As for survey concept itself, we are also aware of some drawbacks. First, since the scalar magnetic responses are a combination of components of tipper and horizontal magnetic tensor, they cannot contain any useful information about the Earth’s interior in regions characterized by a 1-D conductivity distribution. Indeed, assuming a vertically incidenting plane wave source and a 1-D conductivity, the tipper is zero and the horizontal magnetic tensor is just the unit matrix. Luckily in our survey setup one always has a 3-D environment due to the contrast between ocean and land (recall that a reference site is located onshore), and variable bathymetry.

Second, an estimation of the scalar magnetic responses requires measurements of the horizontal magnetic field components at a reference site. This means that the concept will only work in oceanic regions sufficiently close to a reference station (less than a few hundred kilometers to satisfy the source vertically incidenting plane wave approximation for both locations).

Third, the highly conducting ocean acts as an effective shield, which prevents the electromagnetic field at shorter periods to penetrate into the Earth; the deeper the ocean the stronger this shielding. Consequently, the shallower the ocean, the better the performance of the sea-surface scalar survey.

Lastly, one can speculate that on the sea surface the magnetic signals from waves and swells could affect the scalar response estimation. However, these motionally induced signals have much higher frequencies (Lilley et al. 2004) compared to the signals we are interested in.

In this paper we explore the applicability of the Wave Glider platform to measure signals originating from plane wave sources. Another option could be the use of the platform for measuring the solar-quiet (Sq) daily variations of the magnetic scalar field in remote oceanic regions otherwise not covered by observations. In this scenario, scalar measurements are analyzed together with simultaneous data from a global net of geomagnetic observatories by means of estimating and interpreting local-to-global responses, similar to those introduced in Püthe et al. (2014). Note that for this type of survey there is no need for reference site observations. One alert, however, is that there are bands of latitude (between dips \(I = 20^\circ\) and \(I = 30^\circ\), and between dips \(I = - 20^\circ\) and \(I = - 30^\circ\)) where the scalar Sq signal is substantially suppressed because the Sq field direction is largely perpendicular to the main field direction (cf. the note after Eq. 4).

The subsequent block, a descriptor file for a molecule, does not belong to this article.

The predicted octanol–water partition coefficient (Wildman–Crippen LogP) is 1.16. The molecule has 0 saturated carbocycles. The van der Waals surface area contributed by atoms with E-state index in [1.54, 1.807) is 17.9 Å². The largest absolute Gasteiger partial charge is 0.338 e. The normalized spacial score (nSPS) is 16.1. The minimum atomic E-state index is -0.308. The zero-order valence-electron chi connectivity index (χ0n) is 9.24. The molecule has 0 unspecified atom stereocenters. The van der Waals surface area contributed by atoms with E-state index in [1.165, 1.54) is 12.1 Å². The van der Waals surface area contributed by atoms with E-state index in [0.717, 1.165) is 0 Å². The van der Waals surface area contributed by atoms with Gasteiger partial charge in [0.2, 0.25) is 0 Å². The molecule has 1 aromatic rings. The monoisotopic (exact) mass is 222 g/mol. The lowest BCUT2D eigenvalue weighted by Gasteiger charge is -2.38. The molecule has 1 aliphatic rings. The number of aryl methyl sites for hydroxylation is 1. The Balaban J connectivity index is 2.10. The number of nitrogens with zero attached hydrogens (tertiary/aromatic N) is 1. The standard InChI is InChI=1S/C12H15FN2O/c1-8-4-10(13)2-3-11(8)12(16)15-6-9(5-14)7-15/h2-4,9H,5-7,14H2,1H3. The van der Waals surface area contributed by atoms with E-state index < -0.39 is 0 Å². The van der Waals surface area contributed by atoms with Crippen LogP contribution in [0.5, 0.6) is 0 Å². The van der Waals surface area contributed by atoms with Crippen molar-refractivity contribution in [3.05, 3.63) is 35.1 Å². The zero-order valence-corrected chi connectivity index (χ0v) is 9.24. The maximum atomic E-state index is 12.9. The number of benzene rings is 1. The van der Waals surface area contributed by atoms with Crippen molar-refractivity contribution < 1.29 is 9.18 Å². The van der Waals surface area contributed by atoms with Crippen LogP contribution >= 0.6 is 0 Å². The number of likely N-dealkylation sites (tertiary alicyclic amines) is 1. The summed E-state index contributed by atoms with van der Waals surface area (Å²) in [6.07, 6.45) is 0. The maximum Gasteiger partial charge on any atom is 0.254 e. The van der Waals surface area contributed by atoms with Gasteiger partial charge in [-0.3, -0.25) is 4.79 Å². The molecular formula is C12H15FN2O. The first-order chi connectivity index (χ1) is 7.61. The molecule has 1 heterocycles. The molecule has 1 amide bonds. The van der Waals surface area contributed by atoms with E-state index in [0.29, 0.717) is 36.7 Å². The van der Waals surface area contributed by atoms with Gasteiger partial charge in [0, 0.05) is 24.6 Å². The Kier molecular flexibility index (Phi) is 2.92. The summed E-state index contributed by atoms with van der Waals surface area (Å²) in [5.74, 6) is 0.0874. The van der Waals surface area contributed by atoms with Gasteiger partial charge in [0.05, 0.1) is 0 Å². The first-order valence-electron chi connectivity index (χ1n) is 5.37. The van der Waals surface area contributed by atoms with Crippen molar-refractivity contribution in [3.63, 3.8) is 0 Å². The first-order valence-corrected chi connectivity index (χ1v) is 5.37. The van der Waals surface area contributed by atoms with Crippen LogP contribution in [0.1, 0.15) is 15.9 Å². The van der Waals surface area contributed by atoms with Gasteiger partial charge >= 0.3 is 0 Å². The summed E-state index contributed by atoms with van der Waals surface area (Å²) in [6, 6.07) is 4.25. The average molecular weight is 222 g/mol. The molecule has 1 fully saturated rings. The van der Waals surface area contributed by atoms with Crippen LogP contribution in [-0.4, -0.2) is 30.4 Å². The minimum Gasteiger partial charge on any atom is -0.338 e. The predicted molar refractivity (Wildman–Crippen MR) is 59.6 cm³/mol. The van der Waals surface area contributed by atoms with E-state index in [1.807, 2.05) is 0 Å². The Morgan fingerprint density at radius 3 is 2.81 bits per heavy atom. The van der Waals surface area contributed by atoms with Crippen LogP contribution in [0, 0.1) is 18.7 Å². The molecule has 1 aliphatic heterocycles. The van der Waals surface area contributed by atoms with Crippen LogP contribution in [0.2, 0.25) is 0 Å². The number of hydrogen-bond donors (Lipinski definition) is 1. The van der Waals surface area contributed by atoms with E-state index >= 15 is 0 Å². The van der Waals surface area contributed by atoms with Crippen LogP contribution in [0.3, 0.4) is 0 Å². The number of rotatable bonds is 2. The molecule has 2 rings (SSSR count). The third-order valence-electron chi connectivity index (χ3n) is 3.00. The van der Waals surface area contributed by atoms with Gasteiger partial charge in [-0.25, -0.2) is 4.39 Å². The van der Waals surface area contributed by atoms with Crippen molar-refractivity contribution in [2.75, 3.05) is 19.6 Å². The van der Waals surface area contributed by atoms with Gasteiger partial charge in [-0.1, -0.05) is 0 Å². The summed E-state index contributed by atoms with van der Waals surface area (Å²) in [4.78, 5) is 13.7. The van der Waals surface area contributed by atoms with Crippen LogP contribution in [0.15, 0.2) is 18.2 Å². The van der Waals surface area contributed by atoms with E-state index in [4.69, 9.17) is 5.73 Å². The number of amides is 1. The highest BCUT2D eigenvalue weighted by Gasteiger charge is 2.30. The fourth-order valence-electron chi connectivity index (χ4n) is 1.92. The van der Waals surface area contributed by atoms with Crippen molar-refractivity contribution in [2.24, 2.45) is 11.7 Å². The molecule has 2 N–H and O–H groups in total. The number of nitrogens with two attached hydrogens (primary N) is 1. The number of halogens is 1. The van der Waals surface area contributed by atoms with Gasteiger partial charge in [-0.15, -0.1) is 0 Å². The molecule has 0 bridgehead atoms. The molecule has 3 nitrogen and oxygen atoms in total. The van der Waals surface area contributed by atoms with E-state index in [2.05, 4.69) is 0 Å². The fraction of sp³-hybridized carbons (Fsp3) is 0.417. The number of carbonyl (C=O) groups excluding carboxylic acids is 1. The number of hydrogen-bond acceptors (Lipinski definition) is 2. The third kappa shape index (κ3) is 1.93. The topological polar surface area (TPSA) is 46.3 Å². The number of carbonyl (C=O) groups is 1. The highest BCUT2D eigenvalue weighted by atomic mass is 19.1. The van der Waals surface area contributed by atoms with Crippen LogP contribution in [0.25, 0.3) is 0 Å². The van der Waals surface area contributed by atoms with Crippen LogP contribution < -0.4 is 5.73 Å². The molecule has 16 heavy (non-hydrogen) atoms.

In contrast to sea-bottom MT observations, which include electric field measurements, our observations are purely magnetic, at least at the survey sites. As shown in Appendix 1, another type of responses could be constructed which relate variations of the scalar magnetic field at the survey sites with variations of the horizontal electric field at a reference site. However, in this case the galvanic distortion problem (cf. Jiracek 1990) could complicate the interpretation.

Finally, we would like to note a promising extension of the concept which involves—along with surface scalar measurements—simultaneous scalar magnetic field measurements performed at depth in the water or at sea bottom directly below the sea-surface measurements. This observation scheme is sketched in Appendix 2, and it allows for deriving alternative scalar responses which relate variations of the vertical gradient of the scalar magnetic field at a survey site to horizontal magnetic (or/and electric) field variations at a reference site. As shown in Appendix 2, these responses is a combination of components of the tipper and elements of the inter-site impedance tensor provided the horizontal magnetic field at a reference site is invoked, or a combination of components of the tipper and elements of the horizontal electric tensor if the horizontal electric field at a reference site is used. This type of survey is more difficult to conduct, but has the advantage of leading to responses that contain information about the electric field at the survey site.

Abbreviations

MT: 

magnetotelluric

ASV: 

autonomous surface vehicle

USGS: 

United States Geological Survey

Declarations

Authors' contributions

AK and JM initiated the study and wrote the draft, BP and SP conducted the Wave Glider survey, AK and FS performed the model study, and AK and NiO processed the data. All authors read and approved the final manuscript.

Acknowledgements

We thank USGS for validating the scalar magnetometer, and for providing magnetic data from the Honolulu observatory. We extend our special gratitude to F.E.M. (Ted) Lilley who made many valuable comments on the manuscript and drew our attention on a number of seminal papers overlooked in the initial version of the manuscript.

Competing interests

The authors declare that they have no competing interests.

Open AccessThis article is distributed under the terms of the Creative Commons Attribution 4.0 International License (http://creativecommons.org/licenses/by/4.0/), which permits unrestricted use, distribution, and reproduction in any medium, provided you give appropriate credit to the original author(s) and the source, provide a link to the Creative Commons license, and indicate if changes were made.

Authors’ Affiliations

(1)
Institute of Geophysics, ETH, Zurich
(2)
GFZ German Research Centre for Geosciences
(3)
Schlumberger
(4)
DTU Space, Technical University of Denmark
(5)
Liquid Robotics Oil and Gas